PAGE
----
Boelens, R., De Wever, B., & Voet, M. (2017). Four key challenges to the design of blended learning: A systematic literature review. Educational Research Review, 22, 1–18. https://doi.org/10.1016/j.edurev.2017.06.001
In this article, the authors conducted a systematic review, analyzing the included studies on the basis of 4 design factors used in blended environments. These factors are: incorporating flexibility, stimulating interaction, facilitating students’ learning processes, and fostering an affective learning climate. The authors chose these categories based on current and most-cited literature on blended learning environments. 20 articles were ultimately selected for inclusion in the review. Results showed little attention to flexibility of the blend in terms of learner autonomy, as well as little attention to affective learning environments. Interaction and facilitating student learning are more commonly addressed in face-to-face and online environments respectively.
This review adopted the recommendations of the PRISMA (Preferred Reporting Items for Systematic reviews and Meta-Analyses) statement to conduct the review. Using an existing tool identified and validated in the literature strengthens the inclusion and exclusion decisions for the review. The analysis of articles by the 4 identified factors adds a novel element generated by the authors but also rooted in the literature. Descriptions are exhaustive but remain concise.
I found this research useful in providing a view of current research in blended learning environments. By examining though the four-part framework, the authors supply context to the studies included, beyond simple frequency counts. As I explore various topics to investigate in my own research, it is useful for gaps in the literature to be provided clearly based on accepted criteria provided.
Järvenoja, H., Järvelä, S., & Malmberg, J. (2017). Supporting groups’ emotion and motivation regulation during collaborative learning. Learning and Instruction.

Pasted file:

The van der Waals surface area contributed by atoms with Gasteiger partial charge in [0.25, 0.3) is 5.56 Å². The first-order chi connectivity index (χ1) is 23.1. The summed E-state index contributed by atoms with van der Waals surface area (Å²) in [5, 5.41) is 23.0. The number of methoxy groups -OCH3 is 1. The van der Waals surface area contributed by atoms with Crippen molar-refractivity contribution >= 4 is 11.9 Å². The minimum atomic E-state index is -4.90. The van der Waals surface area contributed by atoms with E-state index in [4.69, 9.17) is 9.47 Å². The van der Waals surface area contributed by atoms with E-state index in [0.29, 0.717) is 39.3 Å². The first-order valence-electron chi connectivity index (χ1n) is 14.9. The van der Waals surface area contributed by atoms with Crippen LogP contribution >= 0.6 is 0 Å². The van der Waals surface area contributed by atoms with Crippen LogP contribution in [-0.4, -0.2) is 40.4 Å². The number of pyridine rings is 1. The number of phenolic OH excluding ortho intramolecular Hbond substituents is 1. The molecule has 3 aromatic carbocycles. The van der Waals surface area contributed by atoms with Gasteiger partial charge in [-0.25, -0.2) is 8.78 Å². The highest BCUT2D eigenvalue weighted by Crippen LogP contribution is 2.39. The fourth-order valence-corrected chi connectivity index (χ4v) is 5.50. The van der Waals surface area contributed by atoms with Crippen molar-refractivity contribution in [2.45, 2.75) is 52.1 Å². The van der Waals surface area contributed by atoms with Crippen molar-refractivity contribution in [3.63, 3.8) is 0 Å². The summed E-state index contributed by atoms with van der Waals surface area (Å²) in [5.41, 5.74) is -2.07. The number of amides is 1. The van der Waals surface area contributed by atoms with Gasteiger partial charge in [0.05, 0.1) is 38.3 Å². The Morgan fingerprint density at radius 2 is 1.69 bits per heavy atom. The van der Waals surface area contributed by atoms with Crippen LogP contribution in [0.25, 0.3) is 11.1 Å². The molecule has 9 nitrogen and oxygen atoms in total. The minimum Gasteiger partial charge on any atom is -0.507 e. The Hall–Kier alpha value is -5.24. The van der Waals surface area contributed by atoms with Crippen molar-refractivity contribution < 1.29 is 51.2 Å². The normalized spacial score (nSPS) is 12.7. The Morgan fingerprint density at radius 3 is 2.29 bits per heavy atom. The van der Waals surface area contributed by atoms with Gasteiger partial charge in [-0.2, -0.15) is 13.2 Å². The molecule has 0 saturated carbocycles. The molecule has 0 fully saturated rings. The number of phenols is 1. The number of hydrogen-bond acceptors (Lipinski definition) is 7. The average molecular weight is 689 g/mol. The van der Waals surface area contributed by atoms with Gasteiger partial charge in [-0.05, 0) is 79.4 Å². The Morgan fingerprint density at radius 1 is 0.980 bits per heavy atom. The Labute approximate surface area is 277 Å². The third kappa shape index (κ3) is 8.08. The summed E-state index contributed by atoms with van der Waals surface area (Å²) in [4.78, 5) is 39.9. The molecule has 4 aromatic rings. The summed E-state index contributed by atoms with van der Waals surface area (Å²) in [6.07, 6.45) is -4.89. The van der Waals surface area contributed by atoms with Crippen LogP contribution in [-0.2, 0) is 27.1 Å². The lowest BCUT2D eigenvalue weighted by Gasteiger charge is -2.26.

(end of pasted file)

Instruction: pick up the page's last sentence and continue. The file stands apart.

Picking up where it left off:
This research utilized a technological tool, called the S-REG application to measure learner’s individual self-reported motivation and emotional states and also provide feedback to collaborative groups of learners. These data were collected along with qualitative data in the form of video recordings. Data were used to answer questions pertaining to group regulation especially manifestations of co-regulation versus shared regulation in collaborative groups.
The conceptual framework is well defined in this study, including description of relevant gaps in the literature. While studies of regulation are frequent for individuals, they are less so for groups. The differences between co-regulation and shared regulation are clearly described, providing context for the results and discussion. Additionally, the incorporation of a novel technological tool adds a practical, tangible element to the study.
This study is relevant to my work in that I believe the study of self-regulation is integral to understanding engagement in online and blended learning environments. While this environment was not online, the investigation of collaborative group regulation is fascinating and as vitally relevant as the study of individual self-regulation. Most useful to me is the opportunity to broaden my internal schema of SRL to include the study of regulation in collaborative groups – a facet of study unfamiliar to me.
Vanslambrouck, S., Zhu, C., Lombaerts, K., Philipsen, B., & Tondeur, J. (2018). Students’ motivation and subjective task value of participating in online and blended learning environments. The Internet and Higher Education, 36, 33–40. https://doi.org/10.1016/j.iheduc.2017.09.002
This research examined the value and costs that students attribute to online and blended environments. It was a mixed methods study, with survey data providing the qualitative portion and structured interviews providing the qualitative data. There are 4 research questions addressed, all related to motivational profiles of students. These include how profiles can be identified, how students attribute value to participation, which values are attributed to online and blended learning and which to education in general, and if there is a link between specific motivational profiles and subjective values. Data were analyzed by combining measures informed by 3 elements of the conceptual framework developed. These are self-determination theory, expectancy-value theory and various research on motivational profiles. Results indicate the relationship of motivational profile and perception of value provide opportunities to personalize orientation and teaching based on motivational profile.
Particularly strong in this research is the design of the conceptual framework. The authors synthesize three major areas of motivational theory developing measures to creatively assess relationships. The primary quantitative measure was a well-established survey, testing in the adapted Dutch language for reliability. The incorporation of accepted frameworks to address motivation on multiple levels is common throughout the work. The discussion of student-perceived costs to participation in blended environments is instructive as well.
This research is important to me in that it provides a glimpse into several ideas from motivational theory I was not familiar with. While I have looked at SDT, expectancy-value theory and motivational profiles were fairly new. I plan to take a look at both to further build a personal framework of ideas related to online motivation and self-directed learning.